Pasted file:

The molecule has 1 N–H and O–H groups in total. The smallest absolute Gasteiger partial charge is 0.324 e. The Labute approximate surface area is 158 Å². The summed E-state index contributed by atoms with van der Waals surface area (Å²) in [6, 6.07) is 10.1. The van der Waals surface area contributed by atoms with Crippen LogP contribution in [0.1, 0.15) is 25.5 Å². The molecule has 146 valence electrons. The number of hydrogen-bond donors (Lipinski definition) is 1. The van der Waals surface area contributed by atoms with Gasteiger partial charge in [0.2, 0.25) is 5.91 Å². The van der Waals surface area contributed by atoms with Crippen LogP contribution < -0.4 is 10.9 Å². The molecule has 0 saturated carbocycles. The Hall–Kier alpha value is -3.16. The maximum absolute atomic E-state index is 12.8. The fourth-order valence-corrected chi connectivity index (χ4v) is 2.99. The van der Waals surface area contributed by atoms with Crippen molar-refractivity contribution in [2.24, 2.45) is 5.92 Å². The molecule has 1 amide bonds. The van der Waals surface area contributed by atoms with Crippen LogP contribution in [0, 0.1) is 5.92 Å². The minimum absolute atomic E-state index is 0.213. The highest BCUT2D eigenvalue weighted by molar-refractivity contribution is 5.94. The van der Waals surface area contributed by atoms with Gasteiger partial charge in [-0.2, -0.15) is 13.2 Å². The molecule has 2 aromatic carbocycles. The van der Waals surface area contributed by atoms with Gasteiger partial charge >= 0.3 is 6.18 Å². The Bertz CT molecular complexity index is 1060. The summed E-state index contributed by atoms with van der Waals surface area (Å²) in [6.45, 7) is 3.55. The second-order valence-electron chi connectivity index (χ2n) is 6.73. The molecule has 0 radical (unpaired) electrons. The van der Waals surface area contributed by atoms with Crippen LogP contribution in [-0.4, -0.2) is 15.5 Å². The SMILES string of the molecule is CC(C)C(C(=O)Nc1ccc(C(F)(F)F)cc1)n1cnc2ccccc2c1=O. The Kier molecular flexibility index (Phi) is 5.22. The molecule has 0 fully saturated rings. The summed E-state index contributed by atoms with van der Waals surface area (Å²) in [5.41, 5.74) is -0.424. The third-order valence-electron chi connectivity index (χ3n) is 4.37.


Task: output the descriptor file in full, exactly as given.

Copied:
The molecule has 1 N–H and O–H groups in total. The smallest absolute Gasteiger partial charge is 0.324 e. The Labute approximate surface area is 158 Å². The summed E-state index contributed by atoms with van der Waals surface area (Å²) in [6, 6.07) is 10.1. The van der Waals surface area contributed by atoms with Crippen LogP contribution in [0.1, 0.15) is 25.5 Å². The molecule has 146 valence electrons. The number of hydrogen-bond donors (Lipinski definition) is 1. The van der Waals surface area contributed by atoms with Gasteiger partial charge in [0.2, 0.25) is 5.91 Å². The van der Waals surface area contributed by atoms with Crippen LogP contribution < -0.4 is 10.9 Å². The molecule has 0 saturated carbocycles. The Hall–Kier alpha value is -3.16. The maximum absolute atomic E-state index is 12.8. The fourth-order valence-corrected chi connectivity index (χ4v) is 2.99. The van der Waals surface area contributed by atoms with Crippen molar-refractivity contribution in [2.24, 2.45) is 5.92 Å². The molecule has 1 amide bonds. The van der Waals surface area contributed by atoms with Crippen LogP contribution in [0, 0.1) is 5.92 Å². The minimum absolute atomic E-state index is 0.213. The highest BCUT2D eigenvalue weighted by molar-refractivity contribution is 5.94. The van der Waals surface area contributed by atoms with Gasteiger partial charge in [-0.2, -0.15) is 13.2 Å². The molecule has 2 aromatic carbocycles. The van der Waals surface area contributed by atoms with Gasteiger partial charge >= 0.3 is 6.18 Å². The Bertz CT molecular complexity index is 1060. The summed E-state index contributed by atoms with van der Waals surface area (Å²) in [6.45, 7) is 3.55. The second-order valence-electron chi connectivity index (χ2n) is 6.73. The molecule has 0 radical (unpaired) electrons. The van der Waals surface area contributed by atoms with Crippen LogP contribution in [-0.4, -0.2) is 15.5 Å². The SMILES string of the molecule is CC(C)C(C(=O)Nc1ccc(C(F)(F)F)cc1)n1cnc2ccccc2c1=O. The Kier molecular flexibility index (Phi) is 5.22. The molecule has 0 fully saturated rings. The summed E-state index contributed by atoms with van der Waals surface area (Å²) in [5.41, 5.74) is -0.424. The third-order valence-electron chi connectivity index (χ3n) is 4.37.